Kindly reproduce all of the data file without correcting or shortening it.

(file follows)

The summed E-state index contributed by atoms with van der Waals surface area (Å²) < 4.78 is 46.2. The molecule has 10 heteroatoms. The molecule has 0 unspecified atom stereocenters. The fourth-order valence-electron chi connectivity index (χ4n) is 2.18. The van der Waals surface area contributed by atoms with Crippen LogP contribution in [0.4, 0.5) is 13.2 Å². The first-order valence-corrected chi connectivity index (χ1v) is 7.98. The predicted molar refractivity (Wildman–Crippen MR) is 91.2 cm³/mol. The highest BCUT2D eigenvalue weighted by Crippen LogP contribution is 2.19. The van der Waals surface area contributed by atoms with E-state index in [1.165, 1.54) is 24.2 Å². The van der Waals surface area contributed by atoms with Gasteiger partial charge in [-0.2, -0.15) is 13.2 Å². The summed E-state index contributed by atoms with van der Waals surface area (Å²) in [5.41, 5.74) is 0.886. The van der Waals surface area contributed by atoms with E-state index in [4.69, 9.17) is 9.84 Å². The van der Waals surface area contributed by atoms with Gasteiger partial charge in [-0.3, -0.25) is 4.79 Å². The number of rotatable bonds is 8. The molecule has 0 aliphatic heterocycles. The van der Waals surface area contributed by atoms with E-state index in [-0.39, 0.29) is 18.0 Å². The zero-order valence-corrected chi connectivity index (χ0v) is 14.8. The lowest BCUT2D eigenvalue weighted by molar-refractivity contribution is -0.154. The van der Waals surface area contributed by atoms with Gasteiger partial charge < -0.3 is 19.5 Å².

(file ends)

The summed E-state index contributed by atoms with van der Waals surface area (Å²) < 4.78 is 46.2. The molecule has 10 heteroatoms. The molecule has 0 unspecified atom stereocenters. The fourth-order valence-electron chi connectivity index (χ4n) is 2.18. The van der Waals surface area contributed by atoms with Crippen LogP contribution in [0.4, 0.5) is 13.2 Å². The first-order valence-corrected chi connectivity index (χ1v) is 7.98. The predicted molar refractivity (Wildman–Crippen MR) is 91.2 cm³/mol. The highest BCUT2D eigenvalue weighted by Crippen LogP contribution is 2.19. The van der Waals surface area contributed by atoms with E-state index in [1.165, 1.54) is 24.2 Å². The van der Waals surface area contributed by atoms with Gasteiger partial charge in [-0.2, -0.15) is 13.2 Å². The summed E-state index contributed by atoms with van der Waals surface area (Å²) in [5.41, 5.74) is 0.886. The van der Waals surface area contributed by atoms with E-state index in [4.69, 9.17) is 9.84 Å². The van der Waals surface area contributed by atoms with Gasteiger partial charge in [-0.3, -0.25) is 4.79 Å². The number of rotatable bonds is 8. The molecule has 0 aliphatic heterocycles. The van der Waals surface area contributed by atoms with E-state index in [-0.39, 0.29) is 18.0 Å². The zero-order valence-corrected chi connectivity index (χ0v) is 14.8. The lowest BCUT2D eigenvalue weighted by molar-refractivity contribution is -0.154. The van der Waals surface area contributed by atoms with Gasteiger partial charge < -0.3 is 19.5 Å².